UK's Energy price guarantee must be fixed to solve fiscal 'black hole'

·4-min read
Rally at Belfast City Hall to protest against rising energy bills
The NIESR said the energy price guarantee is fiscally expensive, even over its shortened six-month period, and that it is not in the long-term interests of the country. Photo: Press Association

The UK government's Energy price guarantee must be fixed to solve the UK’s fiscal “black hole” and build towards a more sustainable future, Britain’s oldest independent economic research institute has said.

The National Institute of Economic and Social Research (NIESR) warned on Wednesday that not only the guarantee is fiscally expensive, even over its shortened six-month period, but it is also not in the long-term interests of the country.

Guaranteeing a cap on prices during the winter heating season it may cost as much as £30bn before the cap is lifted in April 2023. In addition to the cost, recent data found that the current scheme is also poorly targeted.

The blanket increase in the standing charge raises the financial burden for UK households regardless of consumption, meaning it is disproportionate for lower-income households.

Meanwhile, the reduction in the unit rate also disproportionately benefits households with higher levels of consumption – typically the better off. Some high-income and high-energy consuming households benefit more than five times as much from the EPG than the median UK household.

Read more: Energy bills: Liz Truss caps gas and electricity prices at £2,500

NIESR added that the EPG also reduces the incentive to save energy, as well as the incentive to invest in energy efficient building upgrades, such as better insulation, more efficient boilers or solar panels.

It instead proposed a policy package that includes a two-tier energy tariff, an energy-efficient investment tax credit, and a programme of government grants for lower-income households.

“This would help the UK save money, protect the environment, and improve national energy security,” it said.

The research paper draws on data from the Energy Performance Certificate (EPC) scheme, which covers around 50% of the UK housing stock, and the UK government’s National Energy Efficiency Data framework.

This contains data on energy consumption available at a granular postcode- and anonymised individual level, to model energy demand and potential energy savings.

Energy prices will be capped for the next two years. Source: Ofgem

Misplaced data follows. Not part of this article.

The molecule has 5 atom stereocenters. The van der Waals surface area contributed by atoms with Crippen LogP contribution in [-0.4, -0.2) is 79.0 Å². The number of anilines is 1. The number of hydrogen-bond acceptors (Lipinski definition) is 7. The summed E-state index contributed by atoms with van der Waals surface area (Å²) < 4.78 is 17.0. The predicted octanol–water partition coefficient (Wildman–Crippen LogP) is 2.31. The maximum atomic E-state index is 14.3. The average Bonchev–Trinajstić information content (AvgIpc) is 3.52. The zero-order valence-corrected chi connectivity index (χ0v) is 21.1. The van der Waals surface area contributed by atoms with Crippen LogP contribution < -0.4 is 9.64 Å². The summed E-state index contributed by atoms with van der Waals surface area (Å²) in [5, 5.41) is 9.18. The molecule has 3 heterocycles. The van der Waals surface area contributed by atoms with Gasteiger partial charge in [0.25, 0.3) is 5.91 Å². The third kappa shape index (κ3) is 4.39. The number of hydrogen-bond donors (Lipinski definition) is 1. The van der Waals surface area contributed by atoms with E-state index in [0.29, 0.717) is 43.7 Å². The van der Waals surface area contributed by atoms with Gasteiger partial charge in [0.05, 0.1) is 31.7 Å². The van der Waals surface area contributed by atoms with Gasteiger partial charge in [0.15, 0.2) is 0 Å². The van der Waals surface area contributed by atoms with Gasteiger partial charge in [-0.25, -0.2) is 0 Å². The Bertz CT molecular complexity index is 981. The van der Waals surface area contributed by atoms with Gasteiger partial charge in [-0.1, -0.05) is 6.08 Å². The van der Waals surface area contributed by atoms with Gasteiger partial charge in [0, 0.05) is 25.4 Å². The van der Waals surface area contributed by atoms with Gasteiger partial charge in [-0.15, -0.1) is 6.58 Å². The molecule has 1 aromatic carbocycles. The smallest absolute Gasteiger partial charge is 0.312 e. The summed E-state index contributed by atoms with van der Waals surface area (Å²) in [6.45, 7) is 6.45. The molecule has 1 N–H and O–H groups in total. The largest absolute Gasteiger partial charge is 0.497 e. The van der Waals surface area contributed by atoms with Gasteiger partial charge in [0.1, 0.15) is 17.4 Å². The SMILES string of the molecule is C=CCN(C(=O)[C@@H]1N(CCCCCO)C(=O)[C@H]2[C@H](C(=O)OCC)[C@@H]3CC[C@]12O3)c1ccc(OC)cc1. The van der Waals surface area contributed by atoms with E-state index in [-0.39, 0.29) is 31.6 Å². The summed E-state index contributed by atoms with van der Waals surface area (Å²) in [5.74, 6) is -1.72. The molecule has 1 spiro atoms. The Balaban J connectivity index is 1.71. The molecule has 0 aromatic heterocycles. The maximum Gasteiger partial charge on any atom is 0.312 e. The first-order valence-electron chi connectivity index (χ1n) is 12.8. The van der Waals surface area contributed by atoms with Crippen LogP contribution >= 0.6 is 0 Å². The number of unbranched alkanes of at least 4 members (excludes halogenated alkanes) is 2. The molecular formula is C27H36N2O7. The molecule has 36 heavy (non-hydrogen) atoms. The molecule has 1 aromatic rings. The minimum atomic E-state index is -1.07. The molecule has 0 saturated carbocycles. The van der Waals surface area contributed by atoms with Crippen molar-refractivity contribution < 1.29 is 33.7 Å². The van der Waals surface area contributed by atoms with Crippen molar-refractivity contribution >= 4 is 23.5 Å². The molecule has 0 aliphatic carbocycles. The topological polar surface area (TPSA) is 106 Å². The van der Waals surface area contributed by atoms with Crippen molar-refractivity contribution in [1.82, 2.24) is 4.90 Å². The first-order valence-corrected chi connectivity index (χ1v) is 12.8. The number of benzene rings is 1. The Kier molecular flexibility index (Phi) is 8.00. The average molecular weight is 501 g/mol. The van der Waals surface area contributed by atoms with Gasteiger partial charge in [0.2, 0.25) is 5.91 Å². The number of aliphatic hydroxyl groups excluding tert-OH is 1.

Energy prices will be capped for the next two years. Source: Ofgem

NIESR said: “Taking simple steps to improve the energy efficiency standards of housing in England and Wales could save up to 30% of primary energy consumption for residential use.”

At October 2022 Ofgem market prices this represents permanent savings of up to £20bn per year.

Higher energy prices change the cost-benefit calculation for energy savings measures; insulation measures rolled out across the country could pay for themselves within six to seven years, if energy prices remain at levels consistent with the October 2022 Ofgem price cap.

“This is some serious work that raises awareness of two issues: (1) the negative distributional effect of the current policy path in the UK; (2) the approach of the current government may conflict with the long-term goal to accelerate the net-zero transition,” Dr Xavier Javarel, associate professor of Economics at the London School of Economics, said:

“The work uses the best available public data to provide a quantification of what the energy price shock may mean for households if behaviours don’t change. The work is sketching a path forward that should be seriously looked at when recalibrating the UK’s policy path going forward, following an evidence-based approach.”

Read more: This is what Liz Truss’s energy bill plan means for you

Meanwhile, professor Adrian Pabst, NIESR’s deputy director, said: “NIESR has consistently argued against general subsidies that are fiscally very expensive, socially iniquitous and ecologically wasteful.

“We welcome [the] research, as it adds to the growing body of evidence that a variable energy price cap provides the targeted assistance that the hardest hit households need while also incentivising energy savings.

"The wealthier households that can cushion the blow thanks to their higher income and financial savings should not be subsidised at a time when the UK has to use its remaining fiscal resources to help the most vulnerable in society”.

Watch: How to save money on a low income